Underneath it lies a more existential question; what do we consider life, and what do we consider death? I suppose people have an importunate desire to prevent leading a life devoid of living, for that would mean they’d be dead before they are dead. I think this poignant contradiction will be the biggest challenge in the times to come.
It’s probably one of the most characteristic slogans in contemporary advertisements, smartly used by tech-companies to sell their newest electronics: ‘Quick and easy!’ And the moral it serves is fully embraced by its audience. Devices seem to constantly ‘beat’ their predecessors with another added feature to easify the lives of its customers even more.
Already when you’ve just purchased that brand new smartphone, a newer, faster, and better version is available in stores. Also, you can count on a sneering look when admitting to a computer specialist the prehistoric lifespan of your laptop (which is barely two years).The underlying notion tells that technological progress would make things ‘easier’ and ‘faster’. But this alleged easiness brought along with it the exact opposite; an incredible complexity which increased dependency. So if you allow me, in this writing I would like to promote a more ancient approach; ‘Slow and hard!’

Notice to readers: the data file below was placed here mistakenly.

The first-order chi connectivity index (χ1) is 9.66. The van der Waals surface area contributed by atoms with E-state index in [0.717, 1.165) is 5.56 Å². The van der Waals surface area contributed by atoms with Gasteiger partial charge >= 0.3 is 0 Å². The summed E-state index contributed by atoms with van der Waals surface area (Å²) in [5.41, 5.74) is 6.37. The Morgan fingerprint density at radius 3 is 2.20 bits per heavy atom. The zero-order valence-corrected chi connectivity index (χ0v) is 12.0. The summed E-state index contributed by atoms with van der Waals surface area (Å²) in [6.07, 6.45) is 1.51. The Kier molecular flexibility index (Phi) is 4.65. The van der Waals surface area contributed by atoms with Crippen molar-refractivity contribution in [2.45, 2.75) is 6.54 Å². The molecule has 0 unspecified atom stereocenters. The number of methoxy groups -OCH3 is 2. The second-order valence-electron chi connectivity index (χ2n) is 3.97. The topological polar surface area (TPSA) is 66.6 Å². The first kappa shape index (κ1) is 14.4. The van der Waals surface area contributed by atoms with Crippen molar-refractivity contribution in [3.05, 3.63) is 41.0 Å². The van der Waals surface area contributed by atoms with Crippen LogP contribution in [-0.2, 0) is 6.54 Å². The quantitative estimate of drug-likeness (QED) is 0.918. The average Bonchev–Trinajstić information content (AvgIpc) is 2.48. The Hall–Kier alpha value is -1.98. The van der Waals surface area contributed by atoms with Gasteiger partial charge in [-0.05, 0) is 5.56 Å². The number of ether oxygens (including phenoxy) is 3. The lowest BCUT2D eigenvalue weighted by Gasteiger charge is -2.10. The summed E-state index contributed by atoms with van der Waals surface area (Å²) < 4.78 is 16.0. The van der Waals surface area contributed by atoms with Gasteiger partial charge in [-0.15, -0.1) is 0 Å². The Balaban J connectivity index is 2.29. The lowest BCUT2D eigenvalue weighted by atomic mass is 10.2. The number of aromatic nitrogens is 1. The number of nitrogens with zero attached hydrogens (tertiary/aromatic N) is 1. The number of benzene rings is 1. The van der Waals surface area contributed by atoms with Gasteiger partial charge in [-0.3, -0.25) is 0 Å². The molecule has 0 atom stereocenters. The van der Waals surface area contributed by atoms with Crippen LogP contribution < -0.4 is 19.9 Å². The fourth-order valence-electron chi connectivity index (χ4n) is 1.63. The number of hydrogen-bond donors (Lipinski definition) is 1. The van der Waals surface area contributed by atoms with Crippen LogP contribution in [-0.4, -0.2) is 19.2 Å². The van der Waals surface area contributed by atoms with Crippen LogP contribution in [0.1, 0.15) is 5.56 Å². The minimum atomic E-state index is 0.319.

Anno 2020, most ordinary households own a five-hundred channel multifunctional 50 inch smart-TV with wifi connection and voice recognition. Limitless smartphone possibilities allow us to order a pizza, make a business call, scroll through the latest news updates while messaging acquaintances in New York and Amsterdam all at the same time. To a varying extent, many of us have become volatile multitaskers. The outdated -and emotionally vulnerable- processors that are our minds, need to run a tremendous array of tasks simultaneously.
Considering the multitude of options nowadays to supervise all aspects of life, it might feel like a defeat when only one activity is undertaken. Yet, this might just be the key to finding an orderly state in the mad world of social media and technology.
Removing easiness and comfort from life might sound a bit silly at first. Deliberately withdrawing ourselves from modernity’s practical comforts can feel even counterintuitive. Because it would cost valuable time (which we don’t possess), it would require effort and patience (which we don’t have). Altogether, why would people even try to deprive themselves of the very technology they’d initially invented to ease up life?
There’s a good reason to do so. For every new gadget, app or device, with all its advantages, makes its users instantly dependent, and setbacks might lead to fargoing, often shameful behaviour. This helpless dependency reduces painfully the parameters by which we measure contentment throughout a day, because expecting everything to be quick and easy, means it also needs to be always quick and easy. But what if it isn’t? What if modern technology doesn’t keep its promise?
Well, then frustrations flourish; When a smartphone doesn’t work, an entire day is ruined. When Netflix is unavailable, the evening is wasted. When the online food order is late, we’re angry and might shout at the poor delivery guy.